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Shabbat Parashat Chayei Sarah 5772

Ein Ayah: Limiting Speech to Its Proper Use

(condensed from Ein Ayah, Berachot 7:55)

Gemara:  We do not speak [when awaiting to make] a beracha over a cup of wine


Ein Ayah:  We have already explained (7:45; see presentation in Hemdat Yamim, Lech Lecha 5762) that the use of a cup of wine for a beracha hints at the idea of a life of abundant bounty that can be used by a complete person to accomplish good things. This is appropriate for great people and certainly for Hashem’s nation and the entirety of humanity, so that the resources can be used in relation to love and fear of Hashem and doing acts of goodness and kindness.

Man’s ability to speak is such that, in many ways, it is proper to use it only for intellectual/spiritual matters. After all, it represents that which man possesses above all other creations. One should view the fact that man uses it for his pleasures and other physical needs as a shortcoming. It is something out of the normal order for a person to be forced to use a precious instrument for things that are beneath its dignity. Therefore, it is worthwhile for there to be some sort of reminder that this situation is temporary and will exist only at the time that the world is still incomplete.

In the future, at the time we pray for, when the blessing of Hashem will “fill the cup of life,” order will be restored, and powers will not be used in an unnatural manner. At that time, the power of speech will be used only for intellectual/spiritual matters. Regarding the complete, even positive, physical realm, which we represent with the cup of wine for berachot, extraneous speech will not be needed. This idea of reserving speech for the spiritual is found in the Yerushalmi (Berachot 1:2). There, Rabbi Shimon bar Yochai says that if he would have been at Har Sinai, he would have requested two mouths [so that one mouth would be reserved for Torah alone]. He was aware of the element of disgrace in using speech for physical things. This is part of a general concept that things that are used for sacred purposes should not be used for mundane matters unless there is no choice. When this compromise has to be made, it is sign of a shortcoming, one that we hope will disappear.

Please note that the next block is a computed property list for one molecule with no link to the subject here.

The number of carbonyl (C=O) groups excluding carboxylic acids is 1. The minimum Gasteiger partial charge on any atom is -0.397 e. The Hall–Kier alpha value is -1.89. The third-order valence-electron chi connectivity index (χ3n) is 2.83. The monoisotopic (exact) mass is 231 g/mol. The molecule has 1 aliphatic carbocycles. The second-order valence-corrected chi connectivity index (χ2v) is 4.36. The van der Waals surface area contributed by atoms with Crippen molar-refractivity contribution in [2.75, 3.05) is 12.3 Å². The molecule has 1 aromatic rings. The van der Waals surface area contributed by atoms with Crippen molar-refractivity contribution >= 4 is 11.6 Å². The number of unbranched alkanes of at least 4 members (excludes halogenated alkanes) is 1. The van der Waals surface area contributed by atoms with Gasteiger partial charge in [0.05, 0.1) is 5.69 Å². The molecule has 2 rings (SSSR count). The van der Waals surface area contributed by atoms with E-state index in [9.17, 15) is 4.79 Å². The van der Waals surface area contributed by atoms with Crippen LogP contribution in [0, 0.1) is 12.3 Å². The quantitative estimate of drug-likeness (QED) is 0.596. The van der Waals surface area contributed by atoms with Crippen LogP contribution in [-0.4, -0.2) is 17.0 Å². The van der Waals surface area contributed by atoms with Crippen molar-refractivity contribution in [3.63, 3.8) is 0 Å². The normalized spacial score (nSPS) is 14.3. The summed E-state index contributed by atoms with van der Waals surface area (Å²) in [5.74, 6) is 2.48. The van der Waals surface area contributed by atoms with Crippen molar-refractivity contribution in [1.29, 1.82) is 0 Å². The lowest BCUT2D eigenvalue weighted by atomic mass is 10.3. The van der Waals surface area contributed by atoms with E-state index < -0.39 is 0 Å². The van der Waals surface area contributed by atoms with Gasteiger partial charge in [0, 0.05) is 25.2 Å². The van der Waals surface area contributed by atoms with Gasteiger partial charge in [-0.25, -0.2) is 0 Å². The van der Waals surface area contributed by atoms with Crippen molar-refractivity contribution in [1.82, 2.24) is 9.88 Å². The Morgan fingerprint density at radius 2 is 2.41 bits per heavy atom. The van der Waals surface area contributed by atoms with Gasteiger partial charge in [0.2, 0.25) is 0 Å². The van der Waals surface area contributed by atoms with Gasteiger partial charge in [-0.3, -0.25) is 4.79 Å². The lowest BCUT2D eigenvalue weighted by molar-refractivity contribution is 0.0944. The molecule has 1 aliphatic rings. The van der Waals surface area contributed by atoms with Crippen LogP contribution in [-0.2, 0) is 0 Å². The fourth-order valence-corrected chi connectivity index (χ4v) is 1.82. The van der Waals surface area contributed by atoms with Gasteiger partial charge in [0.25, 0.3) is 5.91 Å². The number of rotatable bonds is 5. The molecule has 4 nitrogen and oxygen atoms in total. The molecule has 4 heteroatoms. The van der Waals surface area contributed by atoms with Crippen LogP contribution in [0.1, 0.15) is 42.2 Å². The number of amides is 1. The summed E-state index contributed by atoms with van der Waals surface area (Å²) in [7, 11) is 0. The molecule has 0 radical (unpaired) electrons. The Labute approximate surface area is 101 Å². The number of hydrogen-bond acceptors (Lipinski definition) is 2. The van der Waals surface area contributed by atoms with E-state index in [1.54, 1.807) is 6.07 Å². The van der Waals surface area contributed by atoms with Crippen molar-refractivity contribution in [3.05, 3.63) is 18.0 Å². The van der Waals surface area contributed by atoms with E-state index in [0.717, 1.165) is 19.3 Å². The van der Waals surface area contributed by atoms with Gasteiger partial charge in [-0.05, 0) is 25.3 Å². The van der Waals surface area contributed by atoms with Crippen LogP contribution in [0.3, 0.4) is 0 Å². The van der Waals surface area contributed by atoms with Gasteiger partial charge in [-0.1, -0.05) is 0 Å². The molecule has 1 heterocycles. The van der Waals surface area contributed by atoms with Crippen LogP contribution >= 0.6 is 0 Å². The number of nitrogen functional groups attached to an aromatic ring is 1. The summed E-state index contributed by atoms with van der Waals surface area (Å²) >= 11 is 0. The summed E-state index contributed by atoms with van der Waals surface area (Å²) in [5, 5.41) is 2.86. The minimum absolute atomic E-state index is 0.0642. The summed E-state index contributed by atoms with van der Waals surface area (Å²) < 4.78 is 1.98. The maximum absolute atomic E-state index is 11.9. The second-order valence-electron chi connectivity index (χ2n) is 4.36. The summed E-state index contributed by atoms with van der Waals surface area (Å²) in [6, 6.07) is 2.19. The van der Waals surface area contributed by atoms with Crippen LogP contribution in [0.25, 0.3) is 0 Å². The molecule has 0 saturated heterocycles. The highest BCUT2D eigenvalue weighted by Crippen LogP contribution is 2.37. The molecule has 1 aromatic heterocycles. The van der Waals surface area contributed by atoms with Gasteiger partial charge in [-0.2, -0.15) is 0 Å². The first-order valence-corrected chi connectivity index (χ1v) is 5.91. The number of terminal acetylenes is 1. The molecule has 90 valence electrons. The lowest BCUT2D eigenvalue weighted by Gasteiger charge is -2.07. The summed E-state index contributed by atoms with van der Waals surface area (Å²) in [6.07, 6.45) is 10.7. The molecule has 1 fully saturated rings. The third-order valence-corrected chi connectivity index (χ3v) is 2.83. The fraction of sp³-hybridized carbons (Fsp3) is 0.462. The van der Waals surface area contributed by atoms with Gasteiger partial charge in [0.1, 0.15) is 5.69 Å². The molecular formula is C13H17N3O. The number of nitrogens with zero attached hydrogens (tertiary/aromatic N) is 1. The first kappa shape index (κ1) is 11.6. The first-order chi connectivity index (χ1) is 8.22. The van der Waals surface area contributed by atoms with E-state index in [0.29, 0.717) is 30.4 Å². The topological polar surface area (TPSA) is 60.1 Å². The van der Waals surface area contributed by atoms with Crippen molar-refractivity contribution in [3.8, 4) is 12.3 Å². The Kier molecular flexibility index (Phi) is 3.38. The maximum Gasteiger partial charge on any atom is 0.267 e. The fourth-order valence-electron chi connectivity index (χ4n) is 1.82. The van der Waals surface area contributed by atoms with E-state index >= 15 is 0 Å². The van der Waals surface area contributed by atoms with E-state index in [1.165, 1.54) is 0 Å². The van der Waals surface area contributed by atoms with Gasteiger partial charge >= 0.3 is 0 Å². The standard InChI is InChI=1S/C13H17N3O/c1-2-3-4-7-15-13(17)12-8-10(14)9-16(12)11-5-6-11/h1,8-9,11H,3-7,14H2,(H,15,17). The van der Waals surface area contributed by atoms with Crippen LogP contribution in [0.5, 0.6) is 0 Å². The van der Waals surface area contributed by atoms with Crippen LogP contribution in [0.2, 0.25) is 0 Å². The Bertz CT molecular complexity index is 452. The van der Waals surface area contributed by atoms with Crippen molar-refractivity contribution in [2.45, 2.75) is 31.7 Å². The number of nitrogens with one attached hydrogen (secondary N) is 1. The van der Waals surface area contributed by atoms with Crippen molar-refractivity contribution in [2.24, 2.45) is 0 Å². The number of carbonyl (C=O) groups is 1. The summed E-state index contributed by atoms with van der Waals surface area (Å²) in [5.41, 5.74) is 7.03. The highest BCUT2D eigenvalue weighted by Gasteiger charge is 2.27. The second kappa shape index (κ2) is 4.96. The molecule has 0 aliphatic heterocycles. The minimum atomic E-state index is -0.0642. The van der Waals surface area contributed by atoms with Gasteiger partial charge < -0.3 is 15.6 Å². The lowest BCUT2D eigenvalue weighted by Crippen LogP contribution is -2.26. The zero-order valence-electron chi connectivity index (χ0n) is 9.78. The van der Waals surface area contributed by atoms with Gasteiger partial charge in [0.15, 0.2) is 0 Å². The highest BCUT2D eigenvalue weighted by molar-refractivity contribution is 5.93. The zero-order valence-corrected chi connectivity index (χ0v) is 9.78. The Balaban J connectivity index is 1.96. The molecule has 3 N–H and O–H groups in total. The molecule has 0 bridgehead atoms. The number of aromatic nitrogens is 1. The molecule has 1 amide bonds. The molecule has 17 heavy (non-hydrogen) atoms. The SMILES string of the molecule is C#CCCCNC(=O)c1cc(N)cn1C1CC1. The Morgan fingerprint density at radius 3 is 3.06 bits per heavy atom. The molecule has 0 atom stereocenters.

The idea that in the ideal, future time there should be no need for speech regarding mundane matters is especially true in regard to the Chosen Nation. After all, about those times, Israel is promised: “Strangers will come and raise your flock, the sons of foreign nations will be the cultivators of your fields, and you will be called the priests of Hashem …” (Yeshaya 61:5). The nations will realize that full international cooperation mandates that every nation should do that which it excels at. The lot of Israel will then be in the realm of ethics and philosophy and studying and teaching the ways of Hashem. It is as the pasuk says: “This nation I created for Me, My praises they shall tell” (Yeshaya 43:21). Thus, the nations will happily relieve the nation which was meant to contemplate the divine of mundane work and toil. Thus, we will be able to reserve our faculty of speech for spiritual matters, whereas matters of physical sustenance will come to us easily.

To give expression to our recognition of this lofty dream, which will be realized, the Rabbis told us not to speak while involved in the cup of wine used for berachot. 



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